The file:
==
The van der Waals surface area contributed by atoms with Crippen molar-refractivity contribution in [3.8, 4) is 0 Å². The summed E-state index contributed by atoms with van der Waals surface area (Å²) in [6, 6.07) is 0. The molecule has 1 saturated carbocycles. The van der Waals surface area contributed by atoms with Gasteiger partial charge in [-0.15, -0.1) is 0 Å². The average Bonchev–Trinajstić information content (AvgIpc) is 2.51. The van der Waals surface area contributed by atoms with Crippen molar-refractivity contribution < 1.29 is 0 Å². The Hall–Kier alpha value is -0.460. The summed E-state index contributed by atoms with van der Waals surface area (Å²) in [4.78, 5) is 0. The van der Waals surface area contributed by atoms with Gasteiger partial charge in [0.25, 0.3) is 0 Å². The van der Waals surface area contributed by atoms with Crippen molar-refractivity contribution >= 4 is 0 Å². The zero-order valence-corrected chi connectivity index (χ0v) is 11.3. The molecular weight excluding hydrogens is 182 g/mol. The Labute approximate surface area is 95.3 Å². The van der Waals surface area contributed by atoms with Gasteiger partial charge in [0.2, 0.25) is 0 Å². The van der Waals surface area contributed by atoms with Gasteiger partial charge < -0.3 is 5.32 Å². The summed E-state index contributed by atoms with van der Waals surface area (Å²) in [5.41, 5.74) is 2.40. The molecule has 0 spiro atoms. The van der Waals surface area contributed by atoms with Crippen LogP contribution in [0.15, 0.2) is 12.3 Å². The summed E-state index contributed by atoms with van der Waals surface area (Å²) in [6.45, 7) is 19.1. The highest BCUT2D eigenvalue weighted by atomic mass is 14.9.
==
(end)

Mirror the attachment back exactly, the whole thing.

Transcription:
The van der Waals surface area contributed by atoms with Crippen molar-refractivity contribution in [3.8, 4) is 0 Å². The summed E-state index contributed by atoms with van der Waals surface area (Å²) in [6, 6.07) is 0. The molecule has 1 saturated carbocycles. The van der Waals surface area contributed by atoms with Gasteiger partial charge in [-0.15, -0.1) is 0 Å². The average Bonchev–Trinajstić information content (AvgIpc) is 2.51. The van der Waals surface area contributed by atoms with Crippen molar-refractivity contribution < 1.29 is 0 Å². The Hall–Kier alpha value is -0.460. The summed E-state index contributed by atoms with van der Waals surface area (Å²) in [4.78, 5) is 0. The van der Waals surface area contributed by atoms with Gasteiger partial charge in [0.25, 0.3) is 0 Å². The van der Waals surface area contributed by atoms with Crippen molar-refractivity contribution >= 4 is 0 Å². The zero-order valence-corrected chi connectivity index (χ0v) is 11.3. The molecular weight excluding hydrogens is 182 g/mol. The Labute approximate surface area is 95.3 Å². The van der Waals surface area contributed by atoms with Gasteiger partial charge in [0.2, 0.25) is 0 Å². The van der Waals surface area contributed by atoms with Gasteiger partial charge < -0.3 is 5.32 Å². The summed E-state index contributed by atoms with van der Waals surface area (Å²) in [5.41, 5.74) is 2.40. The molecule has 0 spiro atoms. The van der Waals surface area contributed by atoms with Crippen LogP contribution in [0.15, 0.2) is 12.3 Å². The summed E-state index contributed by atoms with van der Waals surface area (Å²) in [6.45, 7) is 19.1. The highest BCUT2D eigenvalue weighted by atomic mass is 14.9.